The Alzheimer’s Society finds people with dementia spending far too long in hospital

Topics covered: Alzheimer’s, Hospital, NHS

The results of the Alzheimer’s Society research into NHS emergency hospital admissions in the six years up to 2017/2018 have been widely reported this week.

The research finds that approximately 25% of patients had dementia of some form recorded on admission, a rise of almost a quarter since 2012/2013. Some of this increase may be due to rising awareness and better trained staff leading to better identification and reporting of dementia on admission, which is no bad thing. However, the findings suggest that many patients with dementia who are admitted to hospital in an emergency situation will then remain in hospital far longer than they need to because of a lack of, or delays in obtaining, suitable community care. Approximately 10% of admissions where dementia was recorded resulted in stays of more than 28 days; a significant period of time.

Patients with dementia may be (medically) ready for discharge from hospital long before they can be safely discharged in practice, resulting in unnecessarily long stays.  Aside from the obvious practical and economic reasons why hospitals which are already struggling with bed availability and funding deficits do not want to keep patients in hospital for longer than they need to, this is particularly concerning from a patient perspective.

Hospital stays – even those which are not longer than necessary – can be very distressing. Hospitals can be a scary and confusing environment for many people and for patients with dementia this is likely to be more acute. In addition to concerns over emotional and psychological health, long hospital stays can have significant detrimental effects on physical and cognitive health. NHS Improvement, for example, states in its 2018 Guide to reducing long hospital stays:

Unnecessarily prolonged stays in hospital are bad for patients. This is due to the risk of unnecessary waiting, sleep deprivation, increased risk of falls and fracture, prolonging episodes of acute confusion (delirium) and catching healthcare associated infections. All can cause an avoidable loss of muscle strength leading to greater physical dependency (commonly referred to as deconditioning).”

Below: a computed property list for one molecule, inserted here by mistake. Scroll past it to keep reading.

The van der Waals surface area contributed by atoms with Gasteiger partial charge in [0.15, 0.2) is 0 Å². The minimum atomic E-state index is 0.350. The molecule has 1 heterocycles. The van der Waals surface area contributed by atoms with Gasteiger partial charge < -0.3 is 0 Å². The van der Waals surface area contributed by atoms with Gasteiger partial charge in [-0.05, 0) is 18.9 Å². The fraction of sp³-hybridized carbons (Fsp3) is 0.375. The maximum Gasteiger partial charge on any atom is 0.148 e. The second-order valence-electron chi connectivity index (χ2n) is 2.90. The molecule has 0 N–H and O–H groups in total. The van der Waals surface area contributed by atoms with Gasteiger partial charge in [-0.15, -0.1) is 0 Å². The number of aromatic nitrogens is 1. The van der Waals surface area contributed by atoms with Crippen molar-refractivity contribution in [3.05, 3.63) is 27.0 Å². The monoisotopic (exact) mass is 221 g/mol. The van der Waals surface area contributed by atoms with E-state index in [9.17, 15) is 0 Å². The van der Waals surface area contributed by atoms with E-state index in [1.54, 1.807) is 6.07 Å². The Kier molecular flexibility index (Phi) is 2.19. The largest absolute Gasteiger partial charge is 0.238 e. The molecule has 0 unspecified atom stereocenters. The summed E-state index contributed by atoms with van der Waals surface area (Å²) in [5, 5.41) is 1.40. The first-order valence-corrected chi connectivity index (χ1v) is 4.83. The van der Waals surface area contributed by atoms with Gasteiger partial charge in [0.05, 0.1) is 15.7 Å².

Alzheimer’s Society chief executive Jeremy Hughes is quoted by the BBC as saying:

People with dementia are all too often being dumped in hospital and left there. Many are only admitted because there’s no social care support to keep them safe at home.”

Hospitals should never be a “dumping ground” for any patient group, never mind those patient groups which are particularly vulnerable. It will benefit us all if the whole health and social care system moves towards reducing unnecessary or unnecessarily long hospital stays. Better, and more efficient systems, channels of communication and care pathways need to be in place to enable patients with dementia to receive quality community care, that meets their needs, at the time they need it. This is likely to require a more coordinated approach from everyone involved in the sector.

We hope that the government’s promised reform of health and social care will facilitate progress in this area and will support those in the sector seeking to achieve long overdue improvements.

Please contact Ridouts Professional Services Ltd on 0207 317 0340 if you wish to discuss the contents of this article, or require legal advice in healthcare matters.

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